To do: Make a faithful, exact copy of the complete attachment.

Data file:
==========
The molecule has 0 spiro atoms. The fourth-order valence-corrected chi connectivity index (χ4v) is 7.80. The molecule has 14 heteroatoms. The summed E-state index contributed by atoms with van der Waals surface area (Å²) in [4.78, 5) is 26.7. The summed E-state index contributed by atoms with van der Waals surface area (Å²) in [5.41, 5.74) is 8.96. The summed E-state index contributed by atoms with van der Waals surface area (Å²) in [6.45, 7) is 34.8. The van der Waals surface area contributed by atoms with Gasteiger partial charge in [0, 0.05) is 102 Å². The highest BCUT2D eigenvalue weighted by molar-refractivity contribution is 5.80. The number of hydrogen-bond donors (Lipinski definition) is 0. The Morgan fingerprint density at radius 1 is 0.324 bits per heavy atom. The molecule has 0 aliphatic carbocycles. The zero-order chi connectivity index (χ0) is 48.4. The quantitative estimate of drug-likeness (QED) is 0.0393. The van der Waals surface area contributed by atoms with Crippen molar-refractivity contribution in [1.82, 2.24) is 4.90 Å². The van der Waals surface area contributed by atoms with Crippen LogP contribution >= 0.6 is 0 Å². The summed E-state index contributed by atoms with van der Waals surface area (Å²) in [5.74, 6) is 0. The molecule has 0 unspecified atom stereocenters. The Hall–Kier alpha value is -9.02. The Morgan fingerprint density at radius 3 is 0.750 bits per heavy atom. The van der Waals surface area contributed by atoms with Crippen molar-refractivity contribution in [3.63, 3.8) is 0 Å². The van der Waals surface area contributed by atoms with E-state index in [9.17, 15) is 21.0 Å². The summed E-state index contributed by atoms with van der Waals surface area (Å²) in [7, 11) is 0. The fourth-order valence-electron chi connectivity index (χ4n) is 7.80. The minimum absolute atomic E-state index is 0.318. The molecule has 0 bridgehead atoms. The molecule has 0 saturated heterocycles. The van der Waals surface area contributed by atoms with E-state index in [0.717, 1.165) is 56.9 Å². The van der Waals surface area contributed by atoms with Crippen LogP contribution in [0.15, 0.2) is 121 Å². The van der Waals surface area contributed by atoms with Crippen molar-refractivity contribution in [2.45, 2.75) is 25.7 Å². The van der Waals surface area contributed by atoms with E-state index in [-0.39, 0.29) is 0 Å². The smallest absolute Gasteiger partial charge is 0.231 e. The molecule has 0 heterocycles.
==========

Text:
The molecule has 0 spiro atoms. The fourth-order valence-corrected chi connectivity index (χ4v) is 7.80. The molecule has 14 heteroatoms. The summed E-state index contributed by atoms with van der Waals surface area (Å²) in [4.78, 5) is 26.7. The summed E-state index contributed by atoms with van der Waals surface area (Å²) in [5.41, 5.74) is 8.96. The summed E-state index contributed by atoms with van der Waals surface area (Å²) in [6.45, 7) is 34.8. The van der Waals surface area contributed by atoms with Gasteiger partial charge in [0, 0.05) is 102 Å². The highest BCUT2D eigenvalue weighted by molar-refractivity contribution is 5.80. The number of hydrogen-bond donors (Lipinski definition) is 0. The Morgan fingerprint density at radius 1 is 0.324 bits per heavy atom. The molecule has 0 aliphatic carbocycles. The zero-order chi connectivity index (χ0) is 48.4. The quantitative estimate of drug-likeness (QED) is 0.0393. The van der Waals surface area contributed by atoms with Crippen molar-refractivity contribution in [1.82, 2.24) is 4.90 Å². The van der Waals surface area contributed by atoms with Crippen LogP contribution >= 0.6 is 0 Å². The summed E-state index contributed by atoms with van der Waals surface area (Å²) in [5.74, 6) is 0. The molecule has 0 unspecified atom stereocenters. The Hall–Kier alpha value is -9.02. The Morgan fingerprint density at radius 3 is 0.750 bits per heavy atom. The van der Waals surface area contributed by atoms with Crippen molar-refractivity contribution in [3.63, 3.8) is 0 Å². The van der Waals surface area contributed by atoms with E-state index in [9.17, 15) is 21.0 Å². The summed E-state index contributed by atoms with van der Waals surface area (Å²) in [7, 11) is 0. The fourth-order valence-electron chi connectivity index (χ4n) is 7.80. The minimum absolute atomic E-state index is 0.318. The molecule has 0 bridgehead atoms. The molecule has 0 saturated heterocycles. The van der Waals surface area contributed by atoms with E-state index in [0.717, 1.165) is 56.9 Å². The van der Waals surface area contributed by atoms with Crippen LogP contribution in [0.15, 0.2) is 121 Å². The van der Waals surface area contributed by atoms with Crippen molar-refractivity contribution in [2.45, 2.75) is 25.7 Å². The van der Waals surface area contributed by atoms with E-state index in [-0.39, 0.29) is 0 Å². The smallest absolute Gasteiger partial charge is 0.231 e. The molecule has 0 heterocycles.